Take a look at the IStream interface (COM), and consider refactoring your code to work with these elementary file operations:

  • Seek
  • Read
  • Write
  • SetSize

Along with a bunch of Decorator classes (implementing the IStream interface), you can implement readers for very sophisticated file formats.

As an example, the image encoders and decoders in Windows Imaging Component are implemented with such architecture.

This approach will not lead to great I/O performance; but if you can't get a correct implementation, focusing on performance will be futile.

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Nice suggestion. But unfortunately my project is targeted for a Unix machine. There's neither ProcessMonitor nor IStream there. –  datenwolf Jul 4 '12 at 0:43
    
I'm sure there are Linux equivalents. Feel free to edit / add examples to my answer. –  rwong Jul 4 '12 at 0:44
    
Well, about your suggestion using XML: The file in question is about 6GiB in size. Basically it consists of a header of sampling parameters and then loads of sample dumps with the structure with the occasional descriptor inbetween. –  datenwolf Jul 4 '12 at 0:47
    
My XML suggestion is only suitable for the higher-level overview of the file structure. –  rwong Jul 4 '12 at 1:51

As every binary file format (Just like text files) is different, there cannot be a single tool that does it for everyone. Unless you write one yourself, or the writer of the spec has one for you, you will be out of luck. A decent editor that support binary viewing of files is mandatory, as a an ability and willingness to do Hex math.

Binary files are not hard, the only difference to a text file is that programmers every where seem to quake in their boots when the hear the term.

My experience (coming from embedded systems) is most people have problems because of bad assumptions - things like a Byte is 8 bits and a word is 32. A methodical approach and no assumptions are the best way to deal with your problems.

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I'm not asking for a magic file analyzer. What I'm asking for is a debugger that keeps track of the open file descriptors, shows the file in a hex editor and displays the current file pointer position therein. Again: I'm not asking for a structural analyzer. Say you got a FILE*, a int fd, or a HFILE and instead of giving you the numeric value of the handle, you get a display of the file contents around the current file pointer position. –  datenwolf Jul 4 '12 at 0:16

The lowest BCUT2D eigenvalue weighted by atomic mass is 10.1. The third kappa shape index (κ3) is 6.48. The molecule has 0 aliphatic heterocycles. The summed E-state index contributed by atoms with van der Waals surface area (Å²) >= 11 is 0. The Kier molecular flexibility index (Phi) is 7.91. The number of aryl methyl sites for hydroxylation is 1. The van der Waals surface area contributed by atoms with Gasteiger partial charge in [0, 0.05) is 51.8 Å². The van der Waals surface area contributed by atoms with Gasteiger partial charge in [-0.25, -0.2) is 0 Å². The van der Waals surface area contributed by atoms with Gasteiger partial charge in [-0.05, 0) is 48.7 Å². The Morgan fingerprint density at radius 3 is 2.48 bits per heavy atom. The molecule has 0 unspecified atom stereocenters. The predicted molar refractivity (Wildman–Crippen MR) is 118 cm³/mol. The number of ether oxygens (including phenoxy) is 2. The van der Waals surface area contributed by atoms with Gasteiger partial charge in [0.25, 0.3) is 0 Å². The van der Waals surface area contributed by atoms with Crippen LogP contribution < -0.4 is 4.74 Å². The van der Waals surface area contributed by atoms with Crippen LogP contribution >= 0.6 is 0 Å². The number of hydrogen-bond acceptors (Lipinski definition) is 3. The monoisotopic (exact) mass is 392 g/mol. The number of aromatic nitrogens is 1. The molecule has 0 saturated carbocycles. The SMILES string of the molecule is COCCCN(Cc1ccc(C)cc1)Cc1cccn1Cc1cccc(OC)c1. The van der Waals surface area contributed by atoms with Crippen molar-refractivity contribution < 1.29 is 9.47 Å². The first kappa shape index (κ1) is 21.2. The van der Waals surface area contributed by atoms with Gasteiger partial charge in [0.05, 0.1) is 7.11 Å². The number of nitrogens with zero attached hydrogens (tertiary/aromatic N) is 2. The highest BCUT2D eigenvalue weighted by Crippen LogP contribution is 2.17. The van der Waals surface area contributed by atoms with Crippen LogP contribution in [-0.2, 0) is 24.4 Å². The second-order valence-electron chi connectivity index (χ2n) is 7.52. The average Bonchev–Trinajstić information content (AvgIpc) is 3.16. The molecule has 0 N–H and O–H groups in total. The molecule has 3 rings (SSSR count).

Also: I have no problems writing binary file writers or parsers. It's only getting problematic, if the only kind of spec you have is some C header file with a structure without packing and alignment pragmas and somebody just dumped this into a file. If you could see the context of your parser, and also make interactive adjustments to its progres this would ease up deciphering such binary a lot. –  datenwolf Jul 4 '12 at 0:21
    
@datenwolf I kind of get what you want, but I think buffering will screw it up. For example, FILE* is a wrapper over file descriptors (in Unix). What if there are other wrappers on it? You'd need to take special care for each of them. –  K.Steff Jul 4 '12 at 0:22
    
@K.Steff: Well, the debugger could offer a intelligent display mode for those wrappers. After all FILE* is part of the C stdlib and hence works the same for all binaries on a given system. So even if FILE is meant to be opaque, a debugger could be equipped with implementation specific knowledge. If a program uses a non-standard libc, then the debugger could bail out with a "unsupported libc" warning. –  datenwolf Jul 4 '12 at 0:32
    
@datenwolf My point is if tomorrow you use another lib, (e.g.) optimized for big files, the debugger will have to know about its internals, too –  K.Steff Jul 4 '12 at 0:33